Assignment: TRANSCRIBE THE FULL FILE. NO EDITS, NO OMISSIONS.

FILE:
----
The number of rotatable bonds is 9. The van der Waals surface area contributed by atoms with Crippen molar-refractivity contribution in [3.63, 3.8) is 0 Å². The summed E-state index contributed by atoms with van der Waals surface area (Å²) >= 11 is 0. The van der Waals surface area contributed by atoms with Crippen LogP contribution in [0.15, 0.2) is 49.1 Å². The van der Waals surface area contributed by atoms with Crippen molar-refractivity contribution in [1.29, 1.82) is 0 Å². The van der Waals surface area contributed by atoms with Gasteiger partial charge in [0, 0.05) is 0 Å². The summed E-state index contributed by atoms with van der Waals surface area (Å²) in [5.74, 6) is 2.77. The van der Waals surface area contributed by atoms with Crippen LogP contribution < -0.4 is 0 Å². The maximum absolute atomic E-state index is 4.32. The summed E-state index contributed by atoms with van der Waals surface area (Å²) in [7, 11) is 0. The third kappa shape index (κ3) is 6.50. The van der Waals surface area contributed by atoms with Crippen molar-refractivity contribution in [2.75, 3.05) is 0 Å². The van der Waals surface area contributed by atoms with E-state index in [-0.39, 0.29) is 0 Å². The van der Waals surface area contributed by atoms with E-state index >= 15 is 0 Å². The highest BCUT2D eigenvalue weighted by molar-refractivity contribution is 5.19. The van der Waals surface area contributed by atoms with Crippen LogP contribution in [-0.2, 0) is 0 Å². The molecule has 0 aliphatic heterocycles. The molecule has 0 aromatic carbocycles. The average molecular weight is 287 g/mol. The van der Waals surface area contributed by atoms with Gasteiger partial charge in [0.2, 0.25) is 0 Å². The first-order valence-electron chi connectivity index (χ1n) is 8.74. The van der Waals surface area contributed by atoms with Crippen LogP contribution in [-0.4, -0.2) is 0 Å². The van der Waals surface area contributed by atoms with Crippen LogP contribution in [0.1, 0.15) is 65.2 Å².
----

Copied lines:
The number of rotatable bonds is 9. The van der Waals surface area contributed by atoms with Crippen molar-refractivity contribution in [3.63, 3.8) is 0 Å². The summed E-state index contributed by atoms with van der Waals surface area (Å²) >= 11 is 0. The van der Waals surface area contributed by atoms with Crippen LogP contribution in [0.15, 0.2) is 49.1 Å². The van der Waals surface area contributed by atoms with Crippen molar-refractivity contribution in [1.29, 1.82) is 0 Å². The van der Waals surface area contributed by atoms with Gasteiger partial charge in [0, 0.05) is 0 Å². The summed E-state index contributed by atoms with van der Waals surface area (Å²) in [5.74, 6) is 2.77. The van der Waals surface area contributed by atoms with Crippen LogP contribution < -0.4 is 0 Å². The maximum absolute atomic E-state index is 4.32. The summed E-state index contributed by atoms with van der Waals surface area (Å²) in [7, 11) is 0. The third kappa shape index (κ3) is 6.50. The van der Waals surface area contributed by atoms with Crippen molar-refractivity contribution in [2.75, 3.05) is 0 Å². The van der Waals surface area contributed by atoms with E-state index in [-0.39, 0.29) is 0 Å². The van der Waals surface area contributed by atoms with E-state index >= 15 is 0 Å². The highest BCUT2D eigenvalue weighted by molar-refractivity contribution is 5.19. The van der Waals surface area contributed by atoms with Crippen LogP contribution in [-0.2, 0) is 0 Å². The molecule has 0 aliphatic heterocycles. The molecule has 0 aromatic carbocycles. The average molecular weight is 287 g/mol. The van der Waals surface area contributed by atoms with Gasteiger partial charge in [0.2, 0.25) is 0 Å². The first-order valence-electron chi connectivity index (χ1n) is 8.74. The van der Waals surface area contributed by atoms with Crippen LogP contribution in [-0.4, -0.2) is 0 Å². The van der Waals surface area contributed by atoms with Crippen LogP contribution in [0.1, 0.15) is 65.2 Å².